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RStudio has released a new package for R. Shiny allows R developers to build simple interactive Web-based interfaces for R scripts, using only R code (no JavaScript development required!). You can see some examples of Shiny in action in this blog post, and there are more details about Shiny's capabilities in this tutorial.

There's an old joke that Frequentist statisticans say about Bayesian statisticians:

"A Bayesian is one who, vaguely expecting a horse, and catching a glimpse of a donkey, strongly believes he has seen a mule."

The Bayesians get their revenge in this latest comic from XKCD:

Farming equipment manufacturer John Deere uses R, and in yesterday's webinar their manager of forecast analytics, Derek Hoffman, explained what they use it for:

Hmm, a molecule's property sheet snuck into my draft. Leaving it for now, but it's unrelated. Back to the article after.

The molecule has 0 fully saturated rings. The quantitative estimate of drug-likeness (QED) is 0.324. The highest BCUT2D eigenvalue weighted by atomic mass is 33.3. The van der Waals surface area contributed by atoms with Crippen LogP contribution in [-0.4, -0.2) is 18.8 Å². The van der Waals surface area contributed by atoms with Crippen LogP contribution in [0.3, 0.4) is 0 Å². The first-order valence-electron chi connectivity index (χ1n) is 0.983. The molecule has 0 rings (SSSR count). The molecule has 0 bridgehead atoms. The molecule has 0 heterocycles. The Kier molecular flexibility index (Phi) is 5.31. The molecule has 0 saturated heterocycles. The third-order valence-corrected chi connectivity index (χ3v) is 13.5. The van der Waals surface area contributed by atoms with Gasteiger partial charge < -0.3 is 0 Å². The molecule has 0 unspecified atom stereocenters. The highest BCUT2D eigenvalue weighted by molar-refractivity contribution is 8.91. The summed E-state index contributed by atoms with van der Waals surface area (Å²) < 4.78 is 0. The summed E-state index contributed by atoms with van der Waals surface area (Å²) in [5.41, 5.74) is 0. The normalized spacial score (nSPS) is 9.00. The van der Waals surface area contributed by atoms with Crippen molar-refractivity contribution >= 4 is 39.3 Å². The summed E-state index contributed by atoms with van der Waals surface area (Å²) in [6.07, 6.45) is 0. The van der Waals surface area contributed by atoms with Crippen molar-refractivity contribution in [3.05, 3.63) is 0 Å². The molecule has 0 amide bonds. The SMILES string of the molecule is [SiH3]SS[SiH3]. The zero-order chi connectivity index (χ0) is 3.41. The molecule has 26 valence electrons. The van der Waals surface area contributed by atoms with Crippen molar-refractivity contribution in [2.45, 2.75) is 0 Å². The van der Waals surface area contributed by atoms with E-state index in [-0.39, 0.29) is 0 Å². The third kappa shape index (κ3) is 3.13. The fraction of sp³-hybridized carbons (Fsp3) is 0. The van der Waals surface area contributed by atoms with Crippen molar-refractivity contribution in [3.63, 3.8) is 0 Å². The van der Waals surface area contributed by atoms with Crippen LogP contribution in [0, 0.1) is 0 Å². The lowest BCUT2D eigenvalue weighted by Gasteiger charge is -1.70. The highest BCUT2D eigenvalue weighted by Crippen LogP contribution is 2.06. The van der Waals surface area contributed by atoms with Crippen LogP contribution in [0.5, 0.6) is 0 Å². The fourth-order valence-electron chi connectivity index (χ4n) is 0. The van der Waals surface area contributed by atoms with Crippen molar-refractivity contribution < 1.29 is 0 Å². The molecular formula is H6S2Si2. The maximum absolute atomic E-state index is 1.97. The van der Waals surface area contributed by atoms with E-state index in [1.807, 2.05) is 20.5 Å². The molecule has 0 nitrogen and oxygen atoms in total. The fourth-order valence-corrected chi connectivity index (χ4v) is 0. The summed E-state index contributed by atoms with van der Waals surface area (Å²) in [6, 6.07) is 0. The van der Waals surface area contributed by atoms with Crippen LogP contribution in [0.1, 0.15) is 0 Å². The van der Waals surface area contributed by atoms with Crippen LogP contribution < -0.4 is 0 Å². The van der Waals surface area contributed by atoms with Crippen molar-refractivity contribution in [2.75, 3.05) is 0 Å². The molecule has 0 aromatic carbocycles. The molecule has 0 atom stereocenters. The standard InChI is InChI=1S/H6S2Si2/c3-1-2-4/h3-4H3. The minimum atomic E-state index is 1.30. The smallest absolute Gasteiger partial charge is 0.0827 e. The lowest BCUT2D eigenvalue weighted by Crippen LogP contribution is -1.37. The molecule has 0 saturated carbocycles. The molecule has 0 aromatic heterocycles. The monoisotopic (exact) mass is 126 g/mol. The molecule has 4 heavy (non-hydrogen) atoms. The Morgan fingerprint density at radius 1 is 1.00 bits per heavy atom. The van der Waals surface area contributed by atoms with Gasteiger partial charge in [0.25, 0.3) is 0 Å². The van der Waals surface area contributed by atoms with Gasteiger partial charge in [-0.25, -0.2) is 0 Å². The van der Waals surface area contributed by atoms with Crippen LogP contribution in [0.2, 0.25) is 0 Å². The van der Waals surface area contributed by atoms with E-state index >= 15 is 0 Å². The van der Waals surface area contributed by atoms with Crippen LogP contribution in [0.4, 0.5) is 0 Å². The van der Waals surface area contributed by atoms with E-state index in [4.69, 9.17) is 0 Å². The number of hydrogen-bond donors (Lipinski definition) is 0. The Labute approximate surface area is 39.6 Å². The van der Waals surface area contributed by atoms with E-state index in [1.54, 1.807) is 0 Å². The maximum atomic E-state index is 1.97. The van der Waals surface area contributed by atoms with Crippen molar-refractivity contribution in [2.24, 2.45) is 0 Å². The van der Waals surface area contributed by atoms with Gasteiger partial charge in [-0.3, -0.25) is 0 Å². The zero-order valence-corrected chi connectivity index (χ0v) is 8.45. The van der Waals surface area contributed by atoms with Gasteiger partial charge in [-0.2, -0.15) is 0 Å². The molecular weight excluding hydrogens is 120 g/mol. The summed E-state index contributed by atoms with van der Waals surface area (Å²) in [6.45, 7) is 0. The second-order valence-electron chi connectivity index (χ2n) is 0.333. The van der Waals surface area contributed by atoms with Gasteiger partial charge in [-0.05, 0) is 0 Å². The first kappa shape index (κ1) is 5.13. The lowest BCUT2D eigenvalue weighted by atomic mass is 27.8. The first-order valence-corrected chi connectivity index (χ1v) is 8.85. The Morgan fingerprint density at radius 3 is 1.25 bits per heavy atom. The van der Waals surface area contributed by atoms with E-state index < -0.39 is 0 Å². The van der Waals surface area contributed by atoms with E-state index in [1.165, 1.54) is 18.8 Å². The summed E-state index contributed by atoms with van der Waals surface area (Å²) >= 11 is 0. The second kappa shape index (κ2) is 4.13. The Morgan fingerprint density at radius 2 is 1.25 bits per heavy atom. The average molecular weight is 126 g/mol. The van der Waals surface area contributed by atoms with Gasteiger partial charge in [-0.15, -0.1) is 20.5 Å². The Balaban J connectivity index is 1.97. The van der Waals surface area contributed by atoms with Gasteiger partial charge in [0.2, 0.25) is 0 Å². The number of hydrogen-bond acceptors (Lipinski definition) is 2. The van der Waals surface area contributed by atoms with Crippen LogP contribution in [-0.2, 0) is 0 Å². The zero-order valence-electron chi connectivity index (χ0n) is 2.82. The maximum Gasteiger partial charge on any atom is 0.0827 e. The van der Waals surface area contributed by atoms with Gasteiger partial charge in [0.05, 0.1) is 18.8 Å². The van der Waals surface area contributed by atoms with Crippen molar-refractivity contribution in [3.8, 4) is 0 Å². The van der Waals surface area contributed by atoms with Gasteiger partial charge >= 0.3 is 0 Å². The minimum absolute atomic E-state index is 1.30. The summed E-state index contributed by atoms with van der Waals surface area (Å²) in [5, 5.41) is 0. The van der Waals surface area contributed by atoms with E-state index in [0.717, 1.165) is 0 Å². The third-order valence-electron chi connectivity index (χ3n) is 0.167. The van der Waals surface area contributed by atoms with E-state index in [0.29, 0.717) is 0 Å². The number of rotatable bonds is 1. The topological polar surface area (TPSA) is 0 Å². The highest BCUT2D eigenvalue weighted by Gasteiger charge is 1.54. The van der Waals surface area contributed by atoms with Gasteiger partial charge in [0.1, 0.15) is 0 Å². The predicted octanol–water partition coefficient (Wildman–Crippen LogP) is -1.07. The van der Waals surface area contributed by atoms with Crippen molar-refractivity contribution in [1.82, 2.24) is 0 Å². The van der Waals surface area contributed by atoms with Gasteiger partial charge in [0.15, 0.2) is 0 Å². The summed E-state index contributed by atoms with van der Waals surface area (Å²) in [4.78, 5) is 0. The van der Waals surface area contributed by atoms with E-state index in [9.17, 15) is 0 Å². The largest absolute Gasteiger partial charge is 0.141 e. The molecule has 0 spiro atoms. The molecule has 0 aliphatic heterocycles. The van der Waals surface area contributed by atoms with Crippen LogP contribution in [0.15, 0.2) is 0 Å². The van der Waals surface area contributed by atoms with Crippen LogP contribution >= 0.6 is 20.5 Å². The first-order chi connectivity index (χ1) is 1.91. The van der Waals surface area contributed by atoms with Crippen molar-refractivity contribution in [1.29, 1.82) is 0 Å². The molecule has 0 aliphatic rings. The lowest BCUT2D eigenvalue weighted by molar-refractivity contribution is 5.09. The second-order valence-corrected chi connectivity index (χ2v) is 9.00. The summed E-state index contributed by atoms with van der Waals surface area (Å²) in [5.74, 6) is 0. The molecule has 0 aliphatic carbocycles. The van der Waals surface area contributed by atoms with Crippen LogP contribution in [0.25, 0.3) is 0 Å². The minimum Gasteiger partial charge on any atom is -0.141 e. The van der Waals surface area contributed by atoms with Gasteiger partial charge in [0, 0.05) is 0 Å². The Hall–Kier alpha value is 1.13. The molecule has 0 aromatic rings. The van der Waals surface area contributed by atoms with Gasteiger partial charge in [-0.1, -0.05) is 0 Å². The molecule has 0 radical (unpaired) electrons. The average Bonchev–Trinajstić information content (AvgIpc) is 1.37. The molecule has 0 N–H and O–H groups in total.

In case you missed them, here are some articles from October of particular interest to R users.

While I'm pleased with the outcome of yesterday's election in political terms, I'm equally thrilled about the victory for Data Science versus "gut instinct", "philosophy" and "fundamentals".

In response to last week's post on the rapidly increasing ideology of the US Republican Party, Mike Lawrence suggested another way of looking at the DW-NOMINATE ideology data. Rather than simply looking at boxplots of the congress scores by party over time, we could fit a smooth curve to get a better sense of the trends over time.

An orrery is a mechanical device that models the motion of the moon and planets. This being the age of the Internet, we no longer need complicated gears, levers and cranks to simulate such motion: we can use Flash and simulate it on the Web:

 

I had a great time presenting my new webinar yesterday, thanks to everyone who attended "The Rise of Data Science in the Age of Big Data Analytics" and especially those who submitted questions. Sorry I didn't have time to get to them all, but feel free to ask here in the comments.